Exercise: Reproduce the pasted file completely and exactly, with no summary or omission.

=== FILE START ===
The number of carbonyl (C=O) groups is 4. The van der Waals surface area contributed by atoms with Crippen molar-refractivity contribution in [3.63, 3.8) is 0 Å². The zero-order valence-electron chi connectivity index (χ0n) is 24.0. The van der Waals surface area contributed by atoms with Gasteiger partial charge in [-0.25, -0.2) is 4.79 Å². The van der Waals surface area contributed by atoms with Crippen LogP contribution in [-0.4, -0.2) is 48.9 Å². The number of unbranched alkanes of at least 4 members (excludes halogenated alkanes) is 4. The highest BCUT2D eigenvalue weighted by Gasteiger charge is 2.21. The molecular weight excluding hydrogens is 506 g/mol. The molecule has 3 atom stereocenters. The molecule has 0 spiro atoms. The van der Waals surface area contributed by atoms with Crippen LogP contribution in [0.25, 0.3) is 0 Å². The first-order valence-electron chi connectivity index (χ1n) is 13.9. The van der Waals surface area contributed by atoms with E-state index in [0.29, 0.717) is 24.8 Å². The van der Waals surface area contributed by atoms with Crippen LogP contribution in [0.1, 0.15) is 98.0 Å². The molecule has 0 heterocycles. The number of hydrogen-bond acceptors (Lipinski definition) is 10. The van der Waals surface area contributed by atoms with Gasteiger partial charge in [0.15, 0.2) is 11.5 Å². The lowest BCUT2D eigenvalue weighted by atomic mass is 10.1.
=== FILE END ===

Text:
The number of carbonyl (C=O) groups is 4. The van der Waals surface area contributed by atoms with Crippen molar-refractivity contribution in [3.63, 3.8) is 0 Å². The zero-order valence-electron chi connectivity index (χ0n) is 24.0. The van der Waals surface area contributed by atoms with Gasteiger partial charge in [-0.25, -0.2) is 4.79 Å². The van der Waals surface area contributed by atoms with Crippen LogP contribution in [-0.4, -0.2) is 48.9 Å². The number of unbranched alkanes of at least 4 members (excludes halogenated alkanes) is 4. The highest BCUT2D eigenvalue weighted by Gasteiger charge is 2.21. The molecular weight excluding hydrogens is 506 g/mol. The molecule has 3 atom stereocenters. The molecule has 0 spiro atoms. The van der Waals surface area contributed by atoms with Crippen LogP contribution in [0.25, 0.3) is 0 Å². The first-order valence-electron chi connectivity index (χ1n) is 13.9. The van der Waals surface area contributed by atoms with E-state index in [0.29, 0.717) is 24.8 Å². The van der Waals surface area contributed by atoms with Crippen LogP contribution in [0.1, 0.15) is 98.0 Å². The molecule has 0 heterocycles. The number of hydrogen-bond acceptors (Lipinski definition) is 10. The van der Waals surface area contributed by atoms with Gasteiger partial charge in [0.15, 0.2) is 11.5 Å². The lowest BCUT2D eigenvalue weighted by atomic mass is 10.1.